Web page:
Hon. Members on both sides paid a great deal of attention to clause 4 on the earnings-related supplement. I understand the reasons why Labour Members pay a great deal of attention to clause 4 of any document. However, concern was also expressed by a number of my hon. Friends. I understand the reasons for that. I find this the most regrettable of the proposed cuts, but it is an essential part of the total arithmetic. Again I was faced with the question of possible alternatives. No alternatives have been put forward. In the total savings that we propose in the Bill, the abolition of earnings related supplement will provide a gross saving of £360 million in a full year when it is finally phased out.

There is no clear alternative in sight. My right hon. Friend the Secretary of State pointed out that, over the years successive Governments have not given this high priority. Earnings related supplement has been kept at a relatively low level. It has not been updated annually with the movement of prices. That shows that successive Governments have not given it priority when compared with other demands on resources. Again, that reflects the real situation. Earnings-related supplement was always regarded as a means of helping people to adapt to change and of encouraging them to accept redundancies and a period of unemployment while looking for another job. It provided a means of easing the transition.

The practical effect of redundancy payments has been much greater than that of earnings-related supplement. One must bear in mind the growth in the statutory redundancy scheme and the extent to which additional agreements have been made in the public and private sectors. Those of my hon. Friends who have expressed doubts should bear in mind that, much as they may regret it, it is a choice that we can live with. We can accept it as a regrettable but necessary part of pruning the social security system.

My hon. Friends the Members for Chippenham (Mr. Needham) and Peterborough asked about the effects of earnings-related supplement on contributions. It will be taken into account when contributions are next fixed for the year 198182. They did not suggest that it would be right simply to relate earnings-related contributions to earnings-related supplement and to the benefits mentioned in this clause. Earnings-related contributions pay for all types of benefits. They pay for flat-rate benefits on a graduated basis. They also earn the right to the earnings-related part of retirement pensions. That is far more important than anything mentioned in this clause.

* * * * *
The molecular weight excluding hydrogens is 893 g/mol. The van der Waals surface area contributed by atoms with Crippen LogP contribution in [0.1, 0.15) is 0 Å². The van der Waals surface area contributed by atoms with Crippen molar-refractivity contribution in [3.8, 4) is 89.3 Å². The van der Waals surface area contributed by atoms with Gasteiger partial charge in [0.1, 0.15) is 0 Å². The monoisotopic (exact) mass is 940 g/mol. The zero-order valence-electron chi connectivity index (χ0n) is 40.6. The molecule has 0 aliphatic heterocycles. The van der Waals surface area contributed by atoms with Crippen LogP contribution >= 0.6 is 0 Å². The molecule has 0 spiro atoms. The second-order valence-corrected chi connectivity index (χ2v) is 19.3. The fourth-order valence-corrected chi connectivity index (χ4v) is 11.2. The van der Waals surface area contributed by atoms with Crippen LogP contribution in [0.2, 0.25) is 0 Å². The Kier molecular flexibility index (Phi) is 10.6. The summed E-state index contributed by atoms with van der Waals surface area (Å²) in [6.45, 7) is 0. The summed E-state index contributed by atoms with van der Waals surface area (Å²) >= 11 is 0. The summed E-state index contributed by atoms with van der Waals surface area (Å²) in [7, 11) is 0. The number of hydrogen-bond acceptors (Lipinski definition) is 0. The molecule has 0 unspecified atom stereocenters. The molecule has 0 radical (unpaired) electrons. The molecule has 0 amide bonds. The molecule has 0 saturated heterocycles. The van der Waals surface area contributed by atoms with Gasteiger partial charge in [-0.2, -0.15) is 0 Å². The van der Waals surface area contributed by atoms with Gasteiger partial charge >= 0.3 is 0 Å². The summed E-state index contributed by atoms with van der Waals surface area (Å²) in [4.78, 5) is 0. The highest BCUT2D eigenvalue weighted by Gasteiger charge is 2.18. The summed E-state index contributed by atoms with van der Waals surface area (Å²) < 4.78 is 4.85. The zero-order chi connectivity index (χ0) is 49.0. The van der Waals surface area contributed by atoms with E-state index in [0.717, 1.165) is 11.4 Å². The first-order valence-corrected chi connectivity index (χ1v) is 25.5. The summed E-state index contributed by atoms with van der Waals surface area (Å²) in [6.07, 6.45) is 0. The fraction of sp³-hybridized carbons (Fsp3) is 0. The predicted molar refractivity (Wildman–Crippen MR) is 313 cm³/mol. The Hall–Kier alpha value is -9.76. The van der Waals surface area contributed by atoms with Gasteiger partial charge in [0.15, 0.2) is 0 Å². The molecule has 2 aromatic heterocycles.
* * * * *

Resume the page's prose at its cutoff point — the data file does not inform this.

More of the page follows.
Mr. Peter Bottomley

My right hon. Friend used the argument that because the earnings-related supplement had fallen by about 28 per cent. it was not a high priority and could therefore be phased out. I remind the Government that they should never try to use that argument for child benefit. Child benefit is about 25 per cent. below the amount given 25 years ago.

Mr. Prentice

No one would use that argument in relation to child benefit. The speech made by my hon. Friend the Member for Woolwich, West (Mr. Bottomley) on child benefit was typical of the sincere and well-informed way in which he has campaigned for a long time. He commands the agreement, in principle, of virtually every hon. Member.

Mr. Needham

If the Government are to prune back contributions as well as benefits, how can there be a saving in the public sector borrowing requirement?

Mr. Prentice

If there is an equivalent saving on both, there is no saving in the public sector borrowing requirement. However, there is a reduction in public expenditure. Reductions in public expenditure that lead on the other side of the account to reductions in all types of taxation, including national insurance contributions, are desirable.

As for clause 5, there has been wide recognition that when someone has retired on a substantial retirement pension—I am not talking about those on small pensions—and that person registers for employment but finds none, he should not—for most purposes—be regarded as unemployed. That has been the view of successive Governments. Four attempts have been made to change the law. Many comments have been made over the years. I believe that the time has come when the House should resolve to do what successive Governments have wanted to do. I hope that the clause will go through.